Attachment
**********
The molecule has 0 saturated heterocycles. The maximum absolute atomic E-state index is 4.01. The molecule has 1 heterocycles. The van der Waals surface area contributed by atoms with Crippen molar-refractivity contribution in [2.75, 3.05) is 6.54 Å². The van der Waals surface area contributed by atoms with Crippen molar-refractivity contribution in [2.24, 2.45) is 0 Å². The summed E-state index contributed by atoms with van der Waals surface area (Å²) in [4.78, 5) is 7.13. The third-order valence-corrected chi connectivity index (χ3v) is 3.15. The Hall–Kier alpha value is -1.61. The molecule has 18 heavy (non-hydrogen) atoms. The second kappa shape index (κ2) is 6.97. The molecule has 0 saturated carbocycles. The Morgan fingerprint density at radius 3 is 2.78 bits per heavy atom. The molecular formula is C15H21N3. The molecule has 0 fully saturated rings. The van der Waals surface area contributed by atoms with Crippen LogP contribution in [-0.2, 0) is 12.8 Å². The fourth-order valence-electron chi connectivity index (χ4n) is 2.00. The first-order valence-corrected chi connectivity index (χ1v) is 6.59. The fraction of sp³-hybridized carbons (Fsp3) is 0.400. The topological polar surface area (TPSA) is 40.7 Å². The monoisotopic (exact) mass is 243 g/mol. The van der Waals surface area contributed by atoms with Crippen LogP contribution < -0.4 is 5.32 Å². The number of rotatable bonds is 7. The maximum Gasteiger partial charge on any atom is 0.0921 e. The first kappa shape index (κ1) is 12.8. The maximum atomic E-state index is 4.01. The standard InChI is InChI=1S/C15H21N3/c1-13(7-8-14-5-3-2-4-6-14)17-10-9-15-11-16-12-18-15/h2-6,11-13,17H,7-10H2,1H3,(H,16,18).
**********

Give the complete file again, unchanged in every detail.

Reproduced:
The molecule has 0 saturated heterocycles. The maximum absolute atomic E-state index is 4.01. The molecule has 1 heterocycles. The van der Waals surface area contributed by atoms with Crippen molar-refractivity contribution in [2.75, 3.05) is 6.54 Å². The van der Waals surface area contributed by atoms with Crippen molar-refractivity contribution in [2.24, 2.45) is 0 Å². The summed E-state index contributed by atoms with van der Waals surface area (Å²) in [4.78, 5) is 7.13. The third-order valence-corrected chi connectivity index (χ3v) is 3.15. The Hall–Kier alpha value is -1.61. The molecule has 18 heavy (non-hydrogen) atoms. The second kappa shape index (κ2) is 6.97. The molecule has 0 saturated carbocycles. The Morgan fingerprint density at radius 3 is 2.78 bits per heavy atom. The molecular formula is C15H21N3. The molecule has 0 fully saturated rings. The van der Waals surface area contributed by atoms with Crippen LogP contribution in [-0.2, 0) is 12.8 Å². The fourth-order valence-electron chi connectivity index (χ4n) is 2.00. The first-order valence-corrected chi connectivity index (χ1v) is 6.59. The fraction of sp³-hybridized carbons (Fsp3) is 0.400. The topological polar surface area (TPSA) is 40.7 Å². The monoisotopic (exact) mass is 243 g/mol. The van der Waals surface area contributed by atoms with Crippen LogP contribution < -0.4 is 5.32 Å². The number of rotatable bonds is 7. The maximum Gasteiger partial charge on any atom is 0.0921 e. The first kappa shape index (κ1) is 12.8. The maximum atomic E-state index is 4.01. The standard InChI is InChI=1S/C15H21N3/c1-13(7-8-14-5-3-2-4-6-14)17-10-9-15-11-16-12-18-15/h2-6,11-13,17H,7-10H2,1H3,(H,16,18).